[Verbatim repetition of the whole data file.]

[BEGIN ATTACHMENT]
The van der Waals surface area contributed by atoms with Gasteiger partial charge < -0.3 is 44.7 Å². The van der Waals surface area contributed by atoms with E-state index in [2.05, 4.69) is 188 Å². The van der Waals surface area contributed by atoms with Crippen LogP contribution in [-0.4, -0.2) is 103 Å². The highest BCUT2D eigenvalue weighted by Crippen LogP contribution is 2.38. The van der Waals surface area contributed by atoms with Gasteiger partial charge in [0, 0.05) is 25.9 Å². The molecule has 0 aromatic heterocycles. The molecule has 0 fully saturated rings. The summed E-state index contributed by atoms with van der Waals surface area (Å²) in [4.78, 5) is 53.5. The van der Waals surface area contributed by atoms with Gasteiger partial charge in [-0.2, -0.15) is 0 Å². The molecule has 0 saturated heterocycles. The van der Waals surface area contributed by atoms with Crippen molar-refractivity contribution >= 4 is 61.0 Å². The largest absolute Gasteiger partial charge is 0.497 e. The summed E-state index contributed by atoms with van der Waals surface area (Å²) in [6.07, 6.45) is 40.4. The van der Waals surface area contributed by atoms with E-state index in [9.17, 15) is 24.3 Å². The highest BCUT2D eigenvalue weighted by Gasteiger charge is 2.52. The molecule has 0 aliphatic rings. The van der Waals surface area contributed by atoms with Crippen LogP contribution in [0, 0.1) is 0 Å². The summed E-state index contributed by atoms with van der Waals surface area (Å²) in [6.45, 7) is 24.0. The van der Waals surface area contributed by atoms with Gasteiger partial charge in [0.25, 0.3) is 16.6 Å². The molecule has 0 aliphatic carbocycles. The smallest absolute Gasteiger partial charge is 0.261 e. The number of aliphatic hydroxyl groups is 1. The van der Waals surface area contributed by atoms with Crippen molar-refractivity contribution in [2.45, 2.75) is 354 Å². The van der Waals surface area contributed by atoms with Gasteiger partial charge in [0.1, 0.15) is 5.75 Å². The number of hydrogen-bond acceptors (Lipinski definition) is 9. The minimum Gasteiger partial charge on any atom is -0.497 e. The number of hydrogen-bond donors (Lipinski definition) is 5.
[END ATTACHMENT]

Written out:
The van der Waals surface area contributed by atoms with Gasteiger partial charge < -0.3 is 44.7 Å². The van der Waals surface area contributed by atoms with E-state index in [2.05, 4.69) is 188 Å². The van der Waals surface area contributed by atoms with Crippen LogP contribution in [-0.4, -0.2) is 103 Å². The highest BCUT2D eigenvalue weighted by Crippen LogP contribution is 2.38. The van der Waals surface area contributed by atoms with Gasteiger partial charge in [0, 0.05) is 25.9 Å². The molecule has 0 aromatic heterocycles. The molecule has 0 fully saturated rings. The summed E-state index contributed by atoms with van der Waals surface area (Å²) in [4.78, 5) is 53.5. The van der Waals surface area contributed by atoms with Gasteiger partial charge in [-0.2, -0.15) is 0 Å². The molecule has 0 saturated heterocycles. The van der Waals surface area contributed by atoms with Crippen molar-refractivity contribution >= 4 is 61.0 Å². The largest absolute Gasteiger partial charge is 0.497 e. The summed E-state index contributed by atoms with van der Waals surface area (Å²) in [6.07, 6.45) is 40.4. The van der Waals surface area contributed by atoms with E-state index in [9.17, 15) is 24.3 Å². The highest BCUT2D eigenvalue weighted by Gasteiger charge is 2.52. The molecule has 0 aliphatic rings. The van der Waals surface area contributed by atoms with Crippen LogP contribution in [0, 0.1) is 0 Å². The summed E-state index contributed by atoms with van der Waals surface area (Å²) in [6.45, 7) is 24.0. The van der Waals surface area contributed by atoms with Gasteiger partial charge in [0.25, 0.3) is 16.6 Å². The molecule has 0 aliphatic carbocycles. The smallest absolute Gasteiger partial charge is 0.261 e. The number of aliphatic hydroxyl groups is 1. The van der Waals surface area contributed by atoms with Crippen molar-refractivity contribution in [2.45, 2.75) is 354 Å². The van der Waals surface area contributed by atoms with Gasteiger partial charge in [0.1, 0.15) is 5.75 Å². The number of hydrogen-bond acceptors (Lipinski definition) is 9. The minimum Gasteiger partial charge on any atom is -0.497 e. The number of hydrogen-bond donors (Lipinski definition) is 5.